The George Peabody Library got a much-needed sprucing up Friday during the annual cleaning of the "Cathedral of Books."
The thorough cleaning brought together librarians, preservation specialists, and volunteers to dust the shelves, windows, floors, and the books themselves—carefully.
Many of the George Peabody Library's 300,000 volumes date back to the 19th century when the library opened, but some pieces date as far back as the Renaissance. These books represent the "Industrial Revolution of book-making," says Mark Pollei, senior book conservator for Johns Hopkins University's Sheridan Libraries.
"These books are from the era that began transitioning from handmade books to machine-made books," he said. "The papers, adhesives, and boards were the best that bookmakers could find, but the materials had to be economical and weren't vetted for longevity."
Preserving these centuries-old books requires much more than an occasional dusting—care considerations are built into the facility. Because a stable environment is a key factor in slowing the degradation of paper, modern HVAC systems are in place to control the humidity and heat in the building. Ornamental lamps have been retrofitted with LED lighting to cut down on environmental heat, and all of the windows (including the skylights in the ceiling) have extra storm layers for protection from the elements.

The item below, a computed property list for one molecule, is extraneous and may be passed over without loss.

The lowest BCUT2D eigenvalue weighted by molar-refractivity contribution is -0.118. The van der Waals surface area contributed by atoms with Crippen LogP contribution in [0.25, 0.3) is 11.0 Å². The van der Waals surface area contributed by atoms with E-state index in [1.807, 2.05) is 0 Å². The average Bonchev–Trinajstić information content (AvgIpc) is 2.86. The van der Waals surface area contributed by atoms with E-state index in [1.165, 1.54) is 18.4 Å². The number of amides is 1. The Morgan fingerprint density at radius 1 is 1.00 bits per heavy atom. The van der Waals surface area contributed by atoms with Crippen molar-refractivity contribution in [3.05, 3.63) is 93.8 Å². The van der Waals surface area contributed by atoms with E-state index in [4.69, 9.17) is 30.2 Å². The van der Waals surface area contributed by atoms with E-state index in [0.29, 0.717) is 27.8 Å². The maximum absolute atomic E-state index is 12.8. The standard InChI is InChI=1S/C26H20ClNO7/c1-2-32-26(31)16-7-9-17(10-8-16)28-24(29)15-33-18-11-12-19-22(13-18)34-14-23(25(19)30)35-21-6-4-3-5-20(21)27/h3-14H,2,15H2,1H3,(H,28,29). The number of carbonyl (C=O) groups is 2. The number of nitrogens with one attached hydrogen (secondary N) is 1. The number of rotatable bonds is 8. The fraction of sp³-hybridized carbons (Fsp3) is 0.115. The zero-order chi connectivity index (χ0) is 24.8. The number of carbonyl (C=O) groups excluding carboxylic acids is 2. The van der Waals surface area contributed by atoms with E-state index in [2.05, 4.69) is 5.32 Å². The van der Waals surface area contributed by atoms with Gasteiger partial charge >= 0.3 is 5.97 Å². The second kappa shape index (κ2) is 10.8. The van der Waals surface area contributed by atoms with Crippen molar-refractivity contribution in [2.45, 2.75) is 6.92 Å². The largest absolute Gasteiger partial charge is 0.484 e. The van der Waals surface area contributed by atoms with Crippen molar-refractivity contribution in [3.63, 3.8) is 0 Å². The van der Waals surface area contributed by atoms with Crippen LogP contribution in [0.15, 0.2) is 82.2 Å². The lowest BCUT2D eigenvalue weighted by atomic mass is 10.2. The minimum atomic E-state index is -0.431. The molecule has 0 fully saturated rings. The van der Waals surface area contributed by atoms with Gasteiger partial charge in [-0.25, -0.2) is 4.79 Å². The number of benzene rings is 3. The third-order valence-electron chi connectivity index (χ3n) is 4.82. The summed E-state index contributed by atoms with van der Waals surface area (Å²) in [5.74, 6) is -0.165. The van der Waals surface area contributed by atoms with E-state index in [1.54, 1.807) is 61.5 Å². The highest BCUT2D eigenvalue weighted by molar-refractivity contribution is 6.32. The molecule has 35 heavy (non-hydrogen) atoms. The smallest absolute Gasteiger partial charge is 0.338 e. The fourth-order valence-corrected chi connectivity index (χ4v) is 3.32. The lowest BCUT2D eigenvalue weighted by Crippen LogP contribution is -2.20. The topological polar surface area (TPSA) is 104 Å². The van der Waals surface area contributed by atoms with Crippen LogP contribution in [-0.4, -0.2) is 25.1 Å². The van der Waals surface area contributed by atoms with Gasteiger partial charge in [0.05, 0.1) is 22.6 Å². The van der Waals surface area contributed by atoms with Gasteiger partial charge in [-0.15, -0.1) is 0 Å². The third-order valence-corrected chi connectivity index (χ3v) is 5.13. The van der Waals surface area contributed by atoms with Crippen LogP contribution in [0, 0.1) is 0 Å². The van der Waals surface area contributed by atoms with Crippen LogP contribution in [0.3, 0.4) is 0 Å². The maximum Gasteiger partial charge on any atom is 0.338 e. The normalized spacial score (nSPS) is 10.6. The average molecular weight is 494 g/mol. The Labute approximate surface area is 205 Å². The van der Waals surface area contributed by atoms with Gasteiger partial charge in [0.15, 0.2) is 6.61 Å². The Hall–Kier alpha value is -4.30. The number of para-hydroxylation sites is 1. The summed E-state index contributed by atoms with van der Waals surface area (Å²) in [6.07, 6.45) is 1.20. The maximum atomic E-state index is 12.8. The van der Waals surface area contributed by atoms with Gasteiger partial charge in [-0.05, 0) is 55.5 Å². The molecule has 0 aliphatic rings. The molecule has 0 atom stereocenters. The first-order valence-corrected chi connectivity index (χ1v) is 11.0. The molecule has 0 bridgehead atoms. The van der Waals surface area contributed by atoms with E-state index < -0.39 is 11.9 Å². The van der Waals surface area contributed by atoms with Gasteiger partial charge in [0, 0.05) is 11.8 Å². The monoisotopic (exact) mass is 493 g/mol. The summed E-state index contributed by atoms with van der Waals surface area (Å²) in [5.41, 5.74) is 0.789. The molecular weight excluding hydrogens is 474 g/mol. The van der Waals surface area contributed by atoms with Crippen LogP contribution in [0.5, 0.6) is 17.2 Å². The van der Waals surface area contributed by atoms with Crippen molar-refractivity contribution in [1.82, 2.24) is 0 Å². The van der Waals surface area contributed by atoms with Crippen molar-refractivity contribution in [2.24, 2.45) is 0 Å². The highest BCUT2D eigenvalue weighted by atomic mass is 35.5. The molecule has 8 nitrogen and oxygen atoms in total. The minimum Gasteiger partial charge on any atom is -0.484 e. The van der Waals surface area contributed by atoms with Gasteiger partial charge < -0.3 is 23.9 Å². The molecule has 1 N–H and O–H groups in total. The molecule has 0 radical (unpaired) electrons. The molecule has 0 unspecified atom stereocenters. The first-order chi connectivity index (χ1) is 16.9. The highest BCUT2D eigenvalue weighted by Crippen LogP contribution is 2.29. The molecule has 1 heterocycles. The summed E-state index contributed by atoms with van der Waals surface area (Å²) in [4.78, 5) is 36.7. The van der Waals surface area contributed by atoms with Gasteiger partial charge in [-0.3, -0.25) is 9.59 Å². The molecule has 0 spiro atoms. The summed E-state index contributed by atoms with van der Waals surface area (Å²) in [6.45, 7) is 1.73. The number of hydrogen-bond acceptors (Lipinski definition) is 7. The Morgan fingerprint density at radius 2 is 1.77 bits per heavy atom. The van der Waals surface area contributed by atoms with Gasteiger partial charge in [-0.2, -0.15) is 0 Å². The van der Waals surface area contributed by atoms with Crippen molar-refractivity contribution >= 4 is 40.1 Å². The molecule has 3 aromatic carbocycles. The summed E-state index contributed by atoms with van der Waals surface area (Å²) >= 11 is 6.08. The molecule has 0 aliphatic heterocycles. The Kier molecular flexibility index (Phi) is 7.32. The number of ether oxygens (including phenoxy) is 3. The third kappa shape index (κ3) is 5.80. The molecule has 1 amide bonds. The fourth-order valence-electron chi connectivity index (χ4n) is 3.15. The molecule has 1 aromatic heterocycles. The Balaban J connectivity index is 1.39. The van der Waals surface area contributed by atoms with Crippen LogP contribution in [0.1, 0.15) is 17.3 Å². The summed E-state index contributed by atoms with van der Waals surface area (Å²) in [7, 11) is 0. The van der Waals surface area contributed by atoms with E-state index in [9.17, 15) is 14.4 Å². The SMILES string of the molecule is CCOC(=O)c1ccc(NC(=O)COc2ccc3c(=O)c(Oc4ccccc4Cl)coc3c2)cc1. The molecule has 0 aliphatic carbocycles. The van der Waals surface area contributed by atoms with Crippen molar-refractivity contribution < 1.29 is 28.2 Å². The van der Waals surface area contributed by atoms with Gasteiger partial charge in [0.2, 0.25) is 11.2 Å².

The yearly cleaning, too, is crucial to protecting the collection, which is non-circulating but open to the public for viewing. The library incorporates an array of architectural styles, including Neo-Greco columns and rosettes; Italian ornamented recesses; French gothic finials and pendants; and five tiers of ornate scrollwork and cast-iron balconies. In other words, thousands of nooks and crannies for the dust to settle. Even the floors of the stacks, original to the design, feature a textured harlequin pattern that is impossible to sweep. "Vacuuming is essential," says Pollei.
To remove the accumulated dust, conservators use specially designed HEPA vacuums with highly sensitive low-suction settings. They also use microfiber cloths, dusters, and soft-bristle brushes to sweep dust from the book's spine to its fore edge. They plan to complete an exhaustive, methodical cleaning of one level each year.
"We aspire to be good stewards of the collection and to protect the books for future generations," Pollei says.
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